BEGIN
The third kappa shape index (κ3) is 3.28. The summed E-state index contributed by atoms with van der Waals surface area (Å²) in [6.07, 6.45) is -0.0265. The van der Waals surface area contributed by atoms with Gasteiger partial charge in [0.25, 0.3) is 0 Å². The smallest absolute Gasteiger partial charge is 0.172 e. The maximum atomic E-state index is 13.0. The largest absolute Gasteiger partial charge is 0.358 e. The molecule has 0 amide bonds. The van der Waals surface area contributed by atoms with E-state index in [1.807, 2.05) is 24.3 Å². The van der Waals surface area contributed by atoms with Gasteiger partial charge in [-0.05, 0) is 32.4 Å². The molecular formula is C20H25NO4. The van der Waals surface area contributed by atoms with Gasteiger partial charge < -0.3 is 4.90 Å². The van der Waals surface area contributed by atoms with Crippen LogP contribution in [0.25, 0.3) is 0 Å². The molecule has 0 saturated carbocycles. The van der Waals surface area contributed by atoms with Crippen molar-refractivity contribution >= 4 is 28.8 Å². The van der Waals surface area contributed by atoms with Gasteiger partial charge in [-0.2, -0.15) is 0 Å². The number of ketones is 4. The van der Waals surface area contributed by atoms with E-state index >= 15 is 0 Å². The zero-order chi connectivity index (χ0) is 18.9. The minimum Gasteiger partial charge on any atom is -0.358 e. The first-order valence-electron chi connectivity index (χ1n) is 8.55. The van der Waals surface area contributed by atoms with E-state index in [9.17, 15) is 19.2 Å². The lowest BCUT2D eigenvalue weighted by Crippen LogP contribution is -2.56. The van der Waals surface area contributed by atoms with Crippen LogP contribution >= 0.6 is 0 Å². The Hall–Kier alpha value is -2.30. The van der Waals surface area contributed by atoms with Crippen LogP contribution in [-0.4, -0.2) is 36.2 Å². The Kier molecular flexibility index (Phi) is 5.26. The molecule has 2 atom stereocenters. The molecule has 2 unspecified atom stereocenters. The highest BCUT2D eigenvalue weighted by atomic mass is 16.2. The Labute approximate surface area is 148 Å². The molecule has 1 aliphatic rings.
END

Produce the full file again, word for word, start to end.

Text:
The third kappa shape index (κ3) is 3.28. The summed E-state index contributed by atoms with van der Waals surface area (Å²) in [6.07, 6.45) is -0.0265. The van der Waals surface area contributed by atoms with Gasteiger partial charge in [0.25, 0.3) is 0 Å². The smallest absolute Gasteiger partial charge is 0.172 e. The maximum atomic E-state index is 13.0. The largest absolute Gasteiger partial charge is 0.358 e. The molecule has 0 amide bonds. The van der Waals surface area contributed by atoms with E-state index in [1.807, 2.05) is 24.3 Å². The van der Waals surface area contributed by atoms with Gasteiger partial charge in [-0.05, 0) is 32.4 Å². The molecular formula is C20H25NO4. The van der Waals surface area contributed by atoms with Gasteiger partial charge < -0.3 is 4.90 Å². The van der Waals surface area contributed by atoms with Crippen LogP contribution in [0.25, 0.3) is 0 Å². The molecule has 0 saturated carbocycles. The van der Waals surface area contributed by atoms with Crippen molar-refractivity contribution >= 4 is 28.8 Å². The van der Waals surface area contributed by atoms with Gasteiger partial charge in [-0.2, -0.15) is 0 Å². The number of ketones is 4. The van der Waals surface area contributed by atoms with E-state index >= 15 is 0 Å². The zero-order chi connectivity index (χ0) is 18.9. The minimum Gasteiger partial charge on any atom is -0.358 e. The first-order valence-electron chi connectivity index (χ1n) is 8.55. The van der Waals surface area contributed by atoms with E-state index in [9.17, 15) is 19.2 Å². The lowest BCUT2D eigenvalue weighted by Crippen LogP contribution is -2.56. The van der Waals surface area contributed by atoms with Crippen LogP contribution >= 0.6 is 0 Å². The Hall–Kier alpha value is -2.30. The van der Waals surface area contributed by atoms with Crippen LogP contribution in [-0.4, -0.2) is 36.2 Å². The Kier molecular flexibility index (Phi) is 5.26. The molecule has 2 atom stereocenters. The molecule has 2 unspecified atom stereocenters. The highest BCUT2D eigenvalue weighted by atomic mass is 16.2. The Labute approximate surface area is 148 Å². The molecule has 1 aliphatic rings.